Answered Stokes, "It is an honor, Dr. Kirschstein, to have you present me on this occasion — we have a very special friendship. Our work has resulted in legislation that has bettered the health of all Americans."

He said the Minority Biomedical Research Support and Minority Access to Research Careers programs headquartered in NIGMS "produced thousands of minority scientists, researchers and physicians," and said of Kirschstein, "You are indeed an institution within this institution, and it has been an honor to work with you."

Stokes called the event "a moment I will savor for all of my life." He credited the love of his family and friends as buttressing his accomplishments, and thanked each speaker, even unleashing his signature laugh, which the crowd recognized with pleasure. He particularly thanked former Rep. Charlie Vanik (D-OH), who served for 26 years in Congress and is now a colleague of Stokes in the law firm Squire, Sanders & Dempsey. "Charlie took me by the hand and mentored me 32 years ago," Stokes said. "He said the appropriations committee needed its first African American, and got me on the committee. I want to publicly thank a great American — it couldn't have happened without you, Charlie."

Stokes flashed his trademark smile and laugh at the dedication ceremony, saying the event was "overwhelming."

Stokes also mentioned his close association with NIH's chapter of Blacks in Government, noting that although it fell outside of the scope of his professional duties, he was nonetheless attentive to the group. "NIH was always responsive to my concerns with respect to BIG."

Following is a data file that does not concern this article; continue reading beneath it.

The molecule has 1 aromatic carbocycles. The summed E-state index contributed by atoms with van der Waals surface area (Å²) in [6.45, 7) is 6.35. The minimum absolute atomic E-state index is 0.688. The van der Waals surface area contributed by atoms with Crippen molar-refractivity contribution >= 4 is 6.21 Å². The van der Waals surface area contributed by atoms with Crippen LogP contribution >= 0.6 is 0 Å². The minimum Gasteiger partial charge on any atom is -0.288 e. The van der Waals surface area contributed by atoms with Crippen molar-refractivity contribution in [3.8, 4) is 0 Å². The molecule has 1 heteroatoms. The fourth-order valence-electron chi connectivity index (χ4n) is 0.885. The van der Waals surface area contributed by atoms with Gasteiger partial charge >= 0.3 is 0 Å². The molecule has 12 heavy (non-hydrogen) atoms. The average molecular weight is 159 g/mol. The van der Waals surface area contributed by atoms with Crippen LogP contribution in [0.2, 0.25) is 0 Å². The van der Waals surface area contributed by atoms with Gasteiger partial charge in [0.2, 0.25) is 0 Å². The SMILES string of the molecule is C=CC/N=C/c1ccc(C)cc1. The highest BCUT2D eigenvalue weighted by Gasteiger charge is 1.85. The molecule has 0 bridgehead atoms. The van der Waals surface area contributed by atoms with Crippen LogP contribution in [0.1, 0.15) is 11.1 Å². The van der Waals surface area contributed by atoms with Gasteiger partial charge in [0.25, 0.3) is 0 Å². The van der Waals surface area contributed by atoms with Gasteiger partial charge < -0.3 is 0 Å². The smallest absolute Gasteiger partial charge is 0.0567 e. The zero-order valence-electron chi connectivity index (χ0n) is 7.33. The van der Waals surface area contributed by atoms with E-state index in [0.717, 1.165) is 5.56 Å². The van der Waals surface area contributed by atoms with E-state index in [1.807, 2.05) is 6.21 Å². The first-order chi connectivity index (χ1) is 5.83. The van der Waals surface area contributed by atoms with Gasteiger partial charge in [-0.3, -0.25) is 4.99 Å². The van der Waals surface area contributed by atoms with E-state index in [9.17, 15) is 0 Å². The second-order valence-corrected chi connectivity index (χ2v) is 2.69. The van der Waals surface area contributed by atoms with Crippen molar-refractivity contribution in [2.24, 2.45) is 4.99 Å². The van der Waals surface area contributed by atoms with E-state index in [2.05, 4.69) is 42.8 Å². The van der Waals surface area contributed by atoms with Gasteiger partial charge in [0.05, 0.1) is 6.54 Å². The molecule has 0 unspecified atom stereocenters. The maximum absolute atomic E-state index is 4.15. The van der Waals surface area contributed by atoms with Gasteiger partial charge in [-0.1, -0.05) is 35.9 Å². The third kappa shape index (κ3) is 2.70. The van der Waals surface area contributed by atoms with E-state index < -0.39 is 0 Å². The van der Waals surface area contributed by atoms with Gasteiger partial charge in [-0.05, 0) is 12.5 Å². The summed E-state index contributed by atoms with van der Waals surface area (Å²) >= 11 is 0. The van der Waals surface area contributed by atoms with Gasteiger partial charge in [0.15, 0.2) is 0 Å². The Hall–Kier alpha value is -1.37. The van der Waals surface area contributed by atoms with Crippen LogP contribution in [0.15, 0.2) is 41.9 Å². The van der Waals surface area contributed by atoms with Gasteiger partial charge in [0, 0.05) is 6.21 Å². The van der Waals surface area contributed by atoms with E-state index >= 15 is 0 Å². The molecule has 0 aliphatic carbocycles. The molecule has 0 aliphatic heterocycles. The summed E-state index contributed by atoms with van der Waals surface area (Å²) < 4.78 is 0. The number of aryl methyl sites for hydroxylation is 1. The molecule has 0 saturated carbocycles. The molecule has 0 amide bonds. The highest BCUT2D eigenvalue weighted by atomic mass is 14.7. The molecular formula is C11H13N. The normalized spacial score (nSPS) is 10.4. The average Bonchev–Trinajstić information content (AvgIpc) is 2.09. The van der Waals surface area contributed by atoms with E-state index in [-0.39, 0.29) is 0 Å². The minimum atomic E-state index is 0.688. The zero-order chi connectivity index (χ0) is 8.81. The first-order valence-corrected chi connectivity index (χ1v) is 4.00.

Aware of the many awards the building has already garnered, he said it is "destined to certainly win many more awards. I must say, you are a magnificent architect, Frank Kutlak (ORS project officer for the building)."

Stokes admires an autographed copy of a poster that commemorates the 4-year construction project that produced NIH's newest lab building. Looking on is Frank Kutlak, an ORS architect and project officer for the building.

He concluded, "I hope that out of this building will come the final fruits of my work, and that of many others, to eliminate disparities." He also hoped for "future medical research which will prolong life and benefit all mankind." Quoting George Bernard Shaw, he said, "'Life is no 'brief candle' to me. It is a sort of splendid torch which I have got hold of for a moment, and I want to make it burn as brightly as possible before handing it on to future generations.' Thank you very, very much."

Presented with a replica of the dedicatory plaque, he enthused, "Isn't this beautiful?" then retired to the building's lobby for a reception at which his friend, jazz bassist Keter Betts, performed with his quartet.